The goal is to utilize the 4 rods and a total of 9 “players” (the wooden or plastic men with no arms) to put the ball into the “net” (usually just a hole at your opponent’s side). The 4 rods are:

  1. The 5-bar: the rod in the middle that starts off the game. Usually the strongest because it’s the heaviest and the hardest to get pass because of how many “players” in the bar.
     

  2. The 3-bar: the main set of players that shoot the ball into the goal and therefore closest to the opponent’s “net.”
     

  3. The Defense (2-bar): this bar is right in front of your goalie and net. Its main uses are two-fold: a) to block/deflect the ball from the net and b) to push the ball away from your side of the table and into your opponent’s side.
     

  4. The Goalie: self-explanatory here.

I’ve learned that when it comes to Foosball, it’s not about the power of your shots (although having strong, powerful shots can help a lot…. I’m looking at you, Sean Sanderson!), but the precision of them.

 

Of course there’s a lot more that goes into this sport. And yes, it is a sport! It requires training, accuracy, strategy…and sometimes trash-talk…. hehe  but of course all in good fun. The important thing is to have fun and to be a good sport about it. If you’d like to know more about it, here’s a link to a handy-dandy video:

 

 

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This is a headshot of Sean Sanderson.

Pokemon GO

Chances are if you see someone walking around with their head down and overly fascinated with their phone they are playing Pokémon GO.

 

The viral mobile game has taken the world by storm and had a record breaking release.  Almost taking out Twitter for the most daily active users, Pokémon GO has the most downloads on iOS devices than any other iOS app in history. Surveys are starting to state downloads of the cultural sensational app are starting to plateau, but are future updates planning to recharge these numbers?

 

What’s All the Hype About?

 

Players use their mobile devices to hunt, capture and collect little digital monsters. These creatures pop on to the screen alongside real world environments. (activated by the user’s camera) This augmented reality technology paired with the geocaching and the 90's nostalgia has proven to keep trainers hunting.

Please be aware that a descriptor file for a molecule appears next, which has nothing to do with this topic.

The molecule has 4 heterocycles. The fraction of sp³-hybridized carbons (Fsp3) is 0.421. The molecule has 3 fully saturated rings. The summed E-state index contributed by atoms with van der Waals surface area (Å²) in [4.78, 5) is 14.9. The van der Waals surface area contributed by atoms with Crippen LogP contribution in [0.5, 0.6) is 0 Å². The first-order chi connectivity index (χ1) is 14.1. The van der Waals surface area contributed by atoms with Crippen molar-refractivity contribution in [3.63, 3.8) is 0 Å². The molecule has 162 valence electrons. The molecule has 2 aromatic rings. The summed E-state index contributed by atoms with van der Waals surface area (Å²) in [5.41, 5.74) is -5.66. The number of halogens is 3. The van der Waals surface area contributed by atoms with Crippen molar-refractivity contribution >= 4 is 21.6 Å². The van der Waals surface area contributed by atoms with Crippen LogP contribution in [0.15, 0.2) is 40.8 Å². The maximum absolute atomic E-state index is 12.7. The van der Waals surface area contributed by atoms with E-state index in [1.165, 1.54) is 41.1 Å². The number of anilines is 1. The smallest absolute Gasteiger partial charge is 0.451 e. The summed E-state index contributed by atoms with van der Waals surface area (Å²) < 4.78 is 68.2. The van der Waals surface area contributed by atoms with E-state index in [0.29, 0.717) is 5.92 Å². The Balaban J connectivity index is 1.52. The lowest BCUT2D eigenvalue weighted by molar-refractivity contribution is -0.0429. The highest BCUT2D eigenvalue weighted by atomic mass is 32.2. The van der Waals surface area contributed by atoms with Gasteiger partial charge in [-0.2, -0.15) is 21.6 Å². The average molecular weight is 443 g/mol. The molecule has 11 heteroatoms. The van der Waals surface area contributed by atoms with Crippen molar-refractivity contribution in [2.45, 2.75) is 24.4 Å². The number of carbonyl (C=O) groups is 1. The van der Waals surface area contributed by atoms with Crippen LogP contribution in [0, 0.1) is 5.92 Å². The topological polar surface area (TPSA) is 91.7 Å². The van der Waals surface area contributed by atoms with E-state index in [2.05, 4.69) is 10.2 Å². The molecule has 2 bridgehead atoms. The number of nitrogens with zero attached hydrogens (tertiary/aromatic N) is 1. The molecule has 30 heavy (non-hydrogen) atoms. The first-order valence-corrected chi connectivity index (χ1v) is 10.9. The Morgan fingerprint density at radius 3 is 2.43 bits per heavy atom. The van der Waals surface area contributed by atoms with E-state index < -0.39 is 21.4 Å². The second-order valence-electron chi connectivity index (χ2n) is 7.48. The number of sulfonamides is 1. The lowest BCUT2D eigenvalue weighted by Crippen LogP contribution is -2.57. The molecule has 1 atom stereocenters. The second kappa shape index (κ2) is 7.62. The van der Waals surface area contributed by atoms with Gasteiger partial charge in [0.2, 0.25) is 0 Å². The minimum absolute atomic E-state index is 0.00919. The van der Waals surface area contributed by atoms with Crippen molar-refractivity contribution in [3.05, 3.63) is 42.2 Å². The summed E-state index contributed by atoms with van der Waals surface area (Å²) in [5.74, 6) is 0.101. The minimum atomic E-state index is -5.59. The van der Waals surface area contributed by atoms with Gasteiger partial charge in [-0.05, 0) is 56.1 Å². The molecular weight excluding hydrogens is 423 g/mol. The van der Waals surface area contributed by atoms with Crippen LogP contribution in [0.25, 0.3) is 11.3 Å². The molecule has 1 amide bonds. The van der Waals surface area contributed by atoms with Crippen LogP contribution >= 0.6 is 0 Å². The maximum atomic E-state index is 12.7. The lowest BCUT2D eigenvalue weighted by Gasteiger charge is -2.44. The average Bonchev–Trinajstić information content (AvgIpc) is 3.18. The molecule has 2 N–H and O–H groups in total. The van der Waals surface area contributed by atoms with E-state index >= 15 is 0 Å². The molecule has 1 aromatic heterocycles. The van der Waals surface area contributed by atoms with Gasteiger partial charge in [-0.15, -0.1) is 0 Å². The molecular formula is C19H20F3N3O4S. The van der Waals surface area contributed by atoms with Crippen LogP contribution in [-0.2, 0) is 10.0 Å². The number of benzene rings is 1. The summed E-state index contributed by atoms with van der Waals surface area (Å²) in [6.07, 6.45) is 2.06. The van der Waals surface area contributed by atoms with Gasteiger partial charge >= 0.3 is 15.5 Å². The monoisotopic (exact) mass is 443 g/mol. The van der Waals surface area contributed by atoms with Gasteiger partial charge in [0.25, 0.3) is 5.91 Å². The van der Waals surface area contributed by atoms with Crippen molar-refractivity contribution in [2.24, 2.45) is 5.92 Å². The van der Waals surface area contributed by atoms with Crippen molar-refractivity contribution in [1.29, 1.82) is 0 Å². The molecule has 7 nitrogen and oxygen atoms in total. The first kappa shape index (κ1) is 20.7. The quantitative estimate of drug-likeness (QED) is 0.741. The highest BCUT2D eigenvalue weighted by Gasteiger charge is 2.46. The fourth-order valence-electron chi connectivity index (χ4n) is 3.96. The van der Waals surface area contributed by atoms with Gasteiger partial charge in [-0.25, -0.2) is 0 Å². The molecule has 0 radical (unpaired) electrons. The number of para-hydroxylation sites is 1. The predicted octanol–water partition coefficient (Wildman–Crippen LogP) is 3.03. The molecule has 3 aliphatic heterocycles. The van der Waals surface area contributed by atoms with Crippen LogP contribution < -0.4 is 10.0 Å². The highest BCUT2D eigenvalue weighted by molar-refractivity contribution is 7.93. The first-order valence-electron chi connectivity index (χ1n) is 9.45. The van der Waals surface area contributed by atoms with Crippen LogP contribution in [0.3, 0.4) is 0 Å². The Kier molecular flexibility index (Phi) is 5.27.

The Nintendo game is forecasted to make at least $25 million this year and even local businesses are profiting using the in game 'Lure" features to attract not only Pokémon but people to their shops.

 

A handful of us here at REM have downloaded, and play the app. With a Pokéstop right next to our office we are surely not likely to run out of Pokéballs anytime soon! Even if all we can catch are the Rattata's

 

Gotta Catch 'em all!

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This is a headshot of Ryan Covert.

An acquaintance of mine recently wrote an increasingly popular article on the negative effects of client authoritative network modelling as it applies to online multiplayer video games. Specifically, the enabling of "cheaters" when client machines are given priority over the server. Glenn Fiedler is a respected software engineer who has worked on several AAA video game titles over the years and most recently finished working as the lead software engineer for Titanfall by Respawn Entertainment before moving on to start his own business where he specializes in network technology for - you guessed it - video games.

 

Glenn's original article discusses the problems with this network model and the reasoning behind developing these solutions from a server authoritative model is the only way to ensure the best experience for gamers: